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Thursday, October 24, 2013

Umpires Reverse Bad Call In Game 1 Of World Series

St. Louis Cardinals' Pete Kozma misses the ball as Boston Red Sox's Dustin Pedroia slides into second during the first inning of Game 1 of baseball's World Series Wednesday, Oct. 23, 2013. The second base umpire called Pedroia out, but the call was subsequently overturned. (Charles Krupa/AP)

St. Louis Cardinals’ Pete Kozma misses the ball as Boston Red Sox’s Dustin Pedroia slides into second during the first inning of Game 1 of baseball’s World Series Wednesday, Oct. 23, 2013. The second base umpire called Pedroia out, but the call was subsequently overturned. (Charles Krupa/AP)

At the bottom of the first inning, with the Red Sox’s Dustin Pedroia running to second, the Cardinal’s shortstop Pete Kozma –who was covering second — completely missed the ball.

But the second base umpire –Dana DeMuth — called Pedroia out. The other umpires overturned the call.

As home plate umpire John Hirschbeck said to the Cardinals’ manager, “There’s five of us out here, OK? And all five of us say we’re 100 percent sure that that was not a catch.”

The Red Sox went onto win the first game of the World Series 8-1.

Guest

Transcript

ROBIN YOUNG, HOST:

So to last night. Sorry, Cardinal fans, the Boston Red Sox took Game One of the World Series, beating the St. Louis Cardinals here at Fenway Park eight to one. There was some incredible Cardinal play: that catch by the outfielder Carlos Beltran. He injured ribs while robbing the Red Sox of a grand slam.

But the Cards did not get the call they wanted at second base. Now they did initially, the umpire declaring that the Cards' second-baseman tagged the Red Sox runner, but then he bobbled the ball, and after an historic umpire huddle, the call was reversed. On TV we watched a steaming Cardinal manager, Mike Metheny, get in the face of home-plate umpire John Hirschbeck. Here's Hirschbeck.

JOHN HIRSCHBECK: There's five of us out here, OK, and all five of us say we are 100 percent sure that that was not a catch. Our job is to get it right.

YOUNG: NPR's Mike Pesca was in the park, as well. He joins us in the studio. First of all, Mike, what was that moment like in the park?

MIKE PESCA, BYLINE: Well, they didn't show the replay on the big screen, but there are TVs all throughout, and wouldn't you know it, many of these Boston fans are quite partisan, and they just saw this was a blown call.

You know, you ask yourself, the umpire was right there, Dana DeMuth, and by the way, we heard Hirschbeck say there are five of us who agree, you know there are six on the umpiring crew, the sixth is Dana DeMuth, the guy who made the bad call. And he's standing right on top of the play. How could you miss a play like that?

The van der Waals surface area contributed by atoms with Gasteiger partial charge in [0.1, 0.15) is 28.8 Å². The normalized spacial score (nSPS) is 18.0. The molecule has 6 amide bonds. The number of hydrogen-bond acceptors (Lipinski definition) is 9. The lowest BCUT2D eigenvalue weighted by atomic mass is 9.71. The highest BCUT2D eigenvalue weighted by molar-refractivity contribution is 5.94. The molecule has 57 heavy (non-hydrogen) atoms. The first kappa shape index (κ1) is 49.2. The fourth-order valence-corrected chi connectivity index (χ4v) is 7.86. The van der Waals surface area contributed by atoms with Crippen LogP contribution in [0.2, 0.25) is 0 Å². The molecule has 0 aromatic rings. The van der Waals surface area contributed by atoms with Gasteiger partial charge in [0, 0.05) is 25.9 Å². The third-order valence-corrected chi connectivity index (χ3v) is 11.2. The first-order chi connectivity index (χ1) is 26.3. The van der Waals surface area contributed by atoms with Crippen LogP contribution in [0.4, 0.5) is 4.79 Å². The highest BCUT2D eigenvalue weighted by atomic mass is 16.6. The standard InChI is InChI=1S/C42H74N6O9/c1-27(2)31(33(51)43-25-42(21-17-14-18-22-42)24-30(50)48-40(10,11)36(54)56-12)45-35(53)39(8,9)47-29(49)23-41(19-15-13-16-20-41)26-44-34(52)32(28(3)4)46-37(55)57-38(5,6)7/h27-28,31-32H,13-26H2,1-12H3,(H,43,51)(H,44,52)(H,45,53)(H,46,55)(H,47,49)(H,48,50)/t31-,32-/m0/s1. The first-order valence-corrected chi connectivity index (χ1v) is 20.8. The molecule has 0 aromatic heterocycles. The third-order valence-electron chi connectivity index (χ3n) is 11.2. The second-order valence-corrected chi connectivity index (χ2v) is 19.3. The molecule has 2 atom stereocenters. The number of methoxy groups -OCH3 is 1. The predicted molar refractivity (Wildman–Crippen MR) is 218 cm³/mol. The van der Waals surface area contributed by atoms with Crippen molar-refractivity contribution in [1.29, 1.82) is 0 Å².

It's because - and I've umpired, not at the major league level, but what an umpire is supposed to do on a play like that is watch the footwork because you have to see if the - if he's on the bag, if the shortstop or second-baseman is on the bag or off the bag. And you hear, you listen to the pop of the glove. So I think when he heard the pop, the ball go into the glove, only it didn't stay in the glove, he assumed the catch was made, he called an out, and then it was reversed.

John Farrell, the Red Sox manager, goes out there. How could you make that call? The umpire said, you know what, you're right. We'll let him on the base. I don't think anyone in the park has ever seen as successful an argument from a manager. I asked John Farrell that, and he said yeah, it doesn't happen that often.

YOUNG: Well, but it was also a reminder that next year there are going to be replays in Major League Baseball, and I was thinking it was so much fun, of course not as much fun in the end for Cardinal fans, but there was the yelling and the hair-tearing and the - now if they just go and watch the replay, it's somehow not as exciting.

PESCA: Yeah, that's the bocce ball argument for baseball. Like it's not getting things right, it's getting things close. And you know what, I really do think it's getting things right. I mean, who today would be saying, oh, if St. Louis had gotten out of that inning and won, it was a huge inning-changing, game-changing play, who would say hey, but we had a good argument. No, it's better to have a fair result.

YOUNG: Well just briefly, I did feel game-changing, like that took a lot of wind out of the Cardinals' sails, but I think it's impossible they're not going to come back strong tonight.

PESCA: They did seem tight. You know, the Red Sox have won nine straight, but the Cardinals are really good. Don't count them out after one game.

YOUNG: Don't count them out even with that eight-one. I'm not. Nobody here is counting the Cardinals out. Mike Pesca, NPR's sports correspondent, thanks so much.

PESCA: You're welcome.

YOUNG: Enjoy the game. Back in a bit. Transcript provided by NPR, Copyright NPR.


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  • it_disqus

    The reason this is bad precedent is that in baseball the play doesn’t end when an umpire makes a call. The conditions on the field change, but play is still live. Baseball is not like football where it is one play, stop, sub whoever you want, line everyone up, make another play. Or like basketball where a call stops all play. Baseball flows from play to play so what an umpire calls effects the next play. How do you reverse plays that could be two plays back in a live game? Does one bad call negate them all?

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Robin Young and Jeremy Hobson host Here & Now, a live two-hour production of NPR and WBUR Boston.

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